Thursday, December 16, 2010


Why yes, sometimes it is awkward teaching American literature in Egypt, especially when the textbook is written by Americans for Americans. As I read aloud in class I am very aware of how often I say the word 'America' and the pause I make before I read and/or adjust the word 'we' or the word 'here.' Often times I feel I sound like I'm trumpeting foreign values to Egyptian students for no apparent reason, with the effect of coming off as a pro-American, culturally insensitive, and ultimately out-of-touch dummy. But sometimes, just sometimes, there is a particularly American topic that the students can relate to or at least debate. We encountered one of these topics yesterday when we began our unit on transcendentalism.
The book actually had a nice introduction to what is ultimately a tricky concept to grasp. Several paragraphs led us through Emerson's conclusions that the individual should be more powerful than any government institution. Also included was an acknowledgment of Amos Alcott's work to revolutionize the American school system. Alcott believed that students shouldn't be taught on rote memorization. Instead, they should be taught to think critically, discuss, debate, and question everything around them. I paused here in my reading and asked the students to consider this for a moment. Here is a movement begun in 1830's America by one man. Yet now, centuries later, his work and the work of his followers is having a profound effect on their own lives. Thanks to Alcott, I was raised in a school system based on critical thinking. Therefore, this is what I teach now in my classrooms in Egypt. However unlikely, my students have been personally affected by the transcendentalist movement. What was perhaps most interesting was the debate that ensued after I posed the questions at the end of the selection. Again, this being an American textbook the questions asked American students to consider a) Do government institutions or do individuals hold more power in 'our' society? b) Can individuals make a difference in 'our' society? c) Should individuals hold more power 'here' than they do? Now, applying these questions to Egypt yields some fascinating results. Each class agreed instantly that government institutions hold all the power here in Egypt, that's no secret. What I found fascinating was that after some debate and discussion, my two classes came to two separate conclusions. One class believed that if the government could enforce laws appropriately, that power should continue to reside in government. The other class argued that capable or not, the government should remain solely representative of the people and therefore the individual should be given more power. Personally, I was pleased just to create a forum where these students could think for themselves, question the status quo, and ultimately make a solid argument.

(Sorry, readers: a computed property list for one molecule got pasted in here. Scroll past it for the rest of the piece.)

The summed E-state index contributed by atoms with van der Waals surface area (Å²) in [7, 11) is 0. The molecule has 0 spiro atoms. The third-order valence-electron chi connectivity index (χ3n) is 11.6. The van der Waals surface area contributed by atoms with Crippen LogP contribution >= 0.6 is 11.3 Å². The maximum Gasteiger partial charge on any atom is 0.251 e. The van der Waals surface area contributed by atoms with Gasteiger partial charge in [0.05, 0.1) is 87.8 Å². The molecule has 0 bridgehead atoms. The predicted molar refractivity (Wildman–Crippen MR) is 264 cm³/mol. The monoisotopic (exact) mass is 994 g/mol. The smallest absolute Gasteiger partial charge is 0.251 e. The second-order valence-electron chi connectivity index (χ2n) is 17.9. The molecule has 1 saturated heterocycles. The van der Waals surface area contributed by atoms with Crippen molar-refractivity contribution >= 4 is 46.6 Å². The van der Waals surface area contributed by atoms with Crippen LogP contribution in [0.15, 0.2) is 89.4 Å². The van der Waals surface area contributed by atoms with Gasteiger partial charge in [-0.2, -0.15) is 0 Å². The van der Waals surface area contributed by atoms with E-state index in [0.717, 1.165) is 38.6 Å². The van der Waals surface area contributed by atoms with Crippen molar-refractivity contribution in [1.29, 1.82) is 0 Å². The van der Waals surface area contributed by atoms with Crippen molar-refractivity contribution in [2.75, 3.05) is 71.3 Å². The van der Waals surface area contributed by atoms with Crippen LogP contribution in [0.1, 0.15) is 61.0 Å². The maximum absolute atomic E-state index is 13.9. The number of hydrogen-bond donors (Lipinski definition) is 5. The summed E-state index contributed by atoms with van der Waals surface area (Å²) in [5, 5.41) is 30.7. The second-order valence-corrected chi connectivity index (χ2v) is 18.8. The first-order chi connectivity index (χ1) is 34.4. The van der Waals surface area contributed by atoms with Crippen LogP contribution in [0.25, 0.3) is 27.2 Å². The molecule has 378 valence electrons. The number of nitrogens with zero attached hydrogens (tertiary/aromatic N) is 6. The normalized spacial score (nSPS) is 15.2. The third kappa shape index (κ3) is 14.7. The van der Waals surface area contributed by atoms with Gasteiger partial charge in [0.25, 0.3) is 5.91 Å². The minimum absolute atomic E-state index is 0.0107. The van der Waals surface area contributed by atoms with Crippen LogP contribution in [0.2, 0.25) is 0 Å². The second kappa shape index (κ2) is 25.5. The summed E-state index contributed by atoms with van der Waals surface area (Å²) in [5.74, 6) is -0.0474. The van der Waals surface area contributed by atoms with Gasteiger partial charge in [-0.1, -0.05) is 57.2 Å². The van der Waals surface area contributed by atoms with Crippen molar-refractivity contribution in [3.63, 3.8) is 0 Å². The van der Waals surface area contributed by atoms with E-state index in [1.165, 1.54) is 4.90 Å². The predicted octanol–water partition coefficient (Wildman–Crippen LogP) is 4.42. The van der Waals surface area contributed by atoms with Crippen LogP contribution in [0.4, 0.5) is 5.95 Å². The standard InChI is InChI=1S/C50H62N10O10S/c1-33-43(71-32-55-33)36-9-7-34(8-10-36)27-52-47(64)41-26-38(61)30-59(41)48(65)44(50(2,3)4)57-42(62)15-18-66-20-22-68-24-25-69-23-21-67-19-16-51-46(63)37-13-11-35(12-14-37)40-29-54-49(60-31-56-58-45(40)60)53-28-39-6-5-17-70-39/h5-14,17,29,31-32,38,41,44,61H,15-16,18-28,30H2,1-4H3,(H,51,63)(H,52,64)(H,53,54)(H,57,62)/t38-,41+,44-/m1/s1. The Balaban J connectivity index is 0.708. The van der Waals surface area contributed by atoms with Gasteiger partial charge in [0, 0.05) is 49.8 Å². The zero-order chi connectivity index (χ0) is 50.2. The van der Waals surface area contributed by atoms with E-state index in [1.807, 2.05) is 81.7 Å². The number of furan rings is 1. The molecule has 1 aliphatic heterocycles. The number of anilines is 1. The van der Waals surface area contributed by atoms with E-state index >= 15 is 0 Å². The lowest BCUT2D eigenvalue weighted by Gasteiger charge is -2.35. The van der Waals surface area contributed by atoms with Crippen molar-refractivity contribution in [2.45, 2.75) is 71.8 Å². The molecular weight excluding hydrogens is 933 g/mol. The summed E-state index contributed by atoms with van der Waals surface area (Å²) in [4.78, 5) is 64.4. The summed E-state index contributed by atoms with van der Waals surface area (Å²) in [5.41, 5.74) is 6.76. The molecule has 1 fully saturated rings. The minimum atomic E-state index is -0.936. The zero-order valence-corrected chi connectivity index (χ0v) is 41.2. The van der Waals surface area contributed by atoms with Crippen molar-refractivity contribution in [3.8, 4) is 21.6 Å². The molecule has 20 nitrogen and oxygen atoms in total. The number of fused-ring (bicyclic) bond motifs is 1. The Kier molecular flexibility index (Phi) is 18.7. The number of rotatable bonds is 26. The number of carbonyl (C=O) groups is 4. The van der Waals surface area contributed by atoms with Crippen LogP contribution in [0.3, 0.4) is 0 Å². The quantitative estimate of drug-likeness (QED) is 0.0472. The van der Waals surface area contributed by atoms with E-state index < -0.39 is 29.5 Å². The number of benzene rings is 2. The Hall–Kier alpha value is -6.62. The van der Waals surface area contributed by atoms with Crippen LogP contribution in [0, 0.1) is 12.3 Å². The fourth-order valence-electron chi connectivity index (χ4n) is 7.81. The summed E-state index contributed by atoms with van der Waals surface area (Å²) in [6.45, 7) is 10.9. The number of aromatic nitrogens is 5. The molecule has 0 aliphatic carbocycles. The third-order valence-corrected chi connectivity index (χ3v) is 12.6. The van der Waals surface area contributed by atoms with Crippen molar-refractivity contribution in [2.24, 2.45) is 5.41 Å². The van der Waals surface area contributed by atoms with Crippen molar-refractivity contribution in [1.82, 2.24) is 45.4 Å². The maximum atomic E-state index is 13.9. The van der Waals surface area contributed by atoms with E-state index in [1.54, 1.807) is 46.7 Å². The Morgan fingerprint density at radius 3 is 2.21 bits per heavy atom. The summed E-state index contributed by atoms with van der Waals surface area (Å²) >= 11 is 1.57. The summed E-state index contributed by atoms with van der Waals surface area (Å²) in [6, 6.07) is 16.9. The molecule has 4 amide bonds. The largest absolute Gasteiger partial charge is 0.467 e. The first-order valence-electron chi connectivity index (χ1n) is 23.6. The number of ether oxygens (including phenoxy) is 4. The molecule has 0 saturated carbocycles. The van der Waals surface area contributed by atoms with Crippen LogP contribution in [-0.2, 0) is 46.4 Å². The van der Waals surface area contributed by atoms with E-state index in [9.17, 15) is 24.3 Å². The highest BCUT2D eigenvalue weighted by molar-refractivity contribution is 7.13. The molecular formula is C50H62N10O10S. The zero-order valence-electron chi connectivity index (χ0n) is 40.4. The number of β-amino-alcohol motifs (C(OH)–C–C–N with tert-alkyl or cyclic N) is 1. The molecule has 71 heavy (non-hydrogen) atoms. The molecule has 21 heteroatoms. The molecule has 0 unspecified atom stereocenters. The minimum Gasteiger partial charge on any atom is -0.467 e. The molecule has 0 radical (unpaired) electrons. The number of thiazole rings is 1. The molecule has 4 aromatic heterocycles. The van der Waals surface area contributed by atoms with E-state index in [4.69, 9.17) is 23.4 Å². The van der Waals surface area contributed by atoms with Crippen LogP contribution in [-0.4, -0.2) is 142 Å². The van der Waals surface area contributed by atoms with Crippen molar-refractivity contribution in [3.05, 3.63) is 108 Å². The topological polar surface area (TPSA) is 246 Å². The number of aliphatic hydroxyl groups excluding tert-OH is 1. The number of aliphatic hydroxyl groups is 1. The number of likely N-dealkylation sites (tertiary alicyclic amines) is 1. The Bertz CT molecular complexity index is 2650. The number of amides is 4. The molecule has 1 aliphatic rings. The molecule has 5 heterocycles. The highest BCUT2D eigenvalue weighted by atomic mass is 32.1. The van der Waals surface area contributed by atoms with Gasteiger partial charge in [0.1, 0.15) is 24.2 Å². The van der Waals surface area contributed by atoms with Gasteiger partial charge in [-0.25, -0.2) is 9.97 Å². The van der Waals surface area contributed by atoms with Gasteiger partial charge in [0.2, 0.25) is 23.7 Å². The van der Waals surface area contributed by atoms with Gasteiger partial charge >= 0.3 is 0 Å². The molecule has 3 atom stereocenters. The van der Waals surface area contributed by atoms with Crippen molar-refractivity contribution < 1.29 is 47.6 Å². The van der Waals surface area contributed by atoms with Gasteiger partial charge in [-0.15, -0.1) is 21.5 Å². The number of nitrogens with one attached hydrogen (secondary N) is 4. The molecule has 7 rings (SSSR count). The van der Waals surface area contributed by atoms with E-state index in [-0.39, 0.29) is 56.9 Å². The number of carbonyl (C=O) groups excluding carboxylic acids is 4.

At the end of class I read them a paragraph written by an author who had read Emerson in high school. He was 16 at the time, same age as my students, and transcendentalism had a strong impact on him. He thanked Emerson for allowing him to embrace the power we all have to be free-thinkers, to question injustices, and ultimately follow our own paths, whether or not the "in crowd" approved. I told the students that I couldn't promise these essays would have the same impact on them, but that we would pick up here next week.

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